Long-term growth always has its roots in the short term. The two are connected, influence each other, and if you get the two working perfectly in harmony together, you’ll achieve the strongest, most sustainable growth possible.

But we so often miss out on maximising growth in this way because of our binary belief systems, the organisational silos we inhabit, the different job titles we have, the different channels and formats we tend to use and the different metrics we try to optimise.

It’s important to say that long-term growth isn’t just achieved by adding up a series of short-term effects. It’s more complicated than simply being additive: it’s a multiplicative, compound effect, which starts slowly but strengthens over time.

And whilst all long-term growth actually has roots in the short term, only some kinds of short-term activity also lead to long-term results. So the roots of long-term growth are there in the present if you do the right kind of marketing communications.

Brand-building and sales activation work over different timescales

It’s practically the law that any discussion of the long and short-term in marketing must include Binet & Field’s classic ‘steps’ chart illustrating the two different ways in which communications can drive sales – through short-term sales activation and long-term brand-building, so here it is:

Now find below an illustration by econometrician Grace Kite and me, building on the classic ‘steps’ chart. It’s from the perspective of a common real world scenario; that of a digital-first brand whose initial strong growth from always-on performance activity has levelled off. After which point, brand-building activity is successfully deployed in order to take growth to the next level. It’s based on the econometric modelling Grace has done for a wide range of brands facing similar challenges.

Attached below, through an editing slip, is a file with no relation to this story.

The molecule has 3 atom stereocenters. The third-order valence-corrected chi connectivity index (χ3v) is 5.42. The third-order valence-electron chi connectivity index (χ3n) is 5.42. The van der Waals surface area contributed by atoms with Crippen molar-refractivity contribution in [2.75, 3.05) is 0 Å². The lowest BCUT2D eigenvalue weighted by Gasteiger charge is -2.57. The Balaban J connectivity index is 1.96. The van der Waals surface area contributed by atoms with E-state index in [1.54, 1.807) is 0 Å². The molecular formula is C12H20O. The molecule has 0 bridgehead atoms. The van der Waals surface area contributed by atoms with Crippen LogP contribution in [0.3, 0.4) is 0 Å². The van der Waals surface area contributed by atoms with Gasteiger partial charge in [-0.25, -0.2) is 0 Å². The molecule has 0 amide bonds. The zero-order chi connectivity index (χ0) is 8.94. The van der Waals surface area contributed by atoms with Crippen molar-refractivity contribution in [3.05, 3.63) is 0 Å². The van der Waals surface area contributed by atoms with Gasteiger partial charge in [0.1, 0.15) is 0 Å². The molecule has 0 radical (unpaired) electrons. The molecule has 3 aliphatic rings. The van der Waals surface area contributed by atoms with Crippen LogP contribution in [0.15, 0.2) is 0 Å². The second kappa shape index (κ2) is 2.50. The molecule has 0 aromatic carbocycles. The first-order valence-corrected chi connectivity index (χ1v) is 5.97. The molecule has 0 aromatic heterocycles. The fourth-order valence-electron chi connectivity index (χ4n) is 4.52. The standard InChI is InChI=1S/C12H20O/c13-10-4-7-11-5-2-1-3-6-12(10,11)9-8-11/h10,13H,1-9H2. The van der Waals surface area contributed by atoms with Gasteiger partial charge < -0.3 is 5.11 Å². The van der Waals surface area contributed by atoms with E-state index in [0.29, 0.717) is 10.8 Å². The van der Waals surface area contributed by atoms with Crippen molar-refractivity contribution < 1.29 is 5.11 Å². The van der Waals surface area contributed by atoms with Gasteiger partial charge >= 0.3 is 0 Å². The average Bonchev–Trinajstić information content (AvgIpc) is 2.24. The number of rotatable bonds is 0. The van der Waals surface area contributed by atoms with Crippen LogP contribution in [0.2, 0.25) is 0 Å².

The chart shows growth initially being driven by always-on activity in performance channels, and the impact of that activity reaching a plateau, which often happens when saturation point is reached. Then it shows the impact of a successful decision to layer in ‘brand-building’ activity. 

Note that this brand activity both delivers its own short and longer-term sales impacts, as well as improving the sales generated by performance channels. It also shows the compound effects of all this marketing activity working together and becoming stronger over time as the brand-building activity is further optimised.

Time to start closing the divide

I believe it’s never been more important that we start closing the artificial but growing divide between brand and performance marketing, and to do what’s most effective for our brands collectively.

Brands should be aiming to create long-term communications engineered for immediate success. Advertising that, in the words of the great Jeremy Bullmore, sells ‘both immediately and forever’. Let’s all make that our ambition too.

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Bel Booker

Senior Content Writer 

Bel has a background in newspaper and magazine journalism but loves to geek-out with Attest consumer data to write in-depth reports. Inherently nosy, she's endlessly excited to pose questions to Attest's audience of 125 million global consumers. She also likes cake.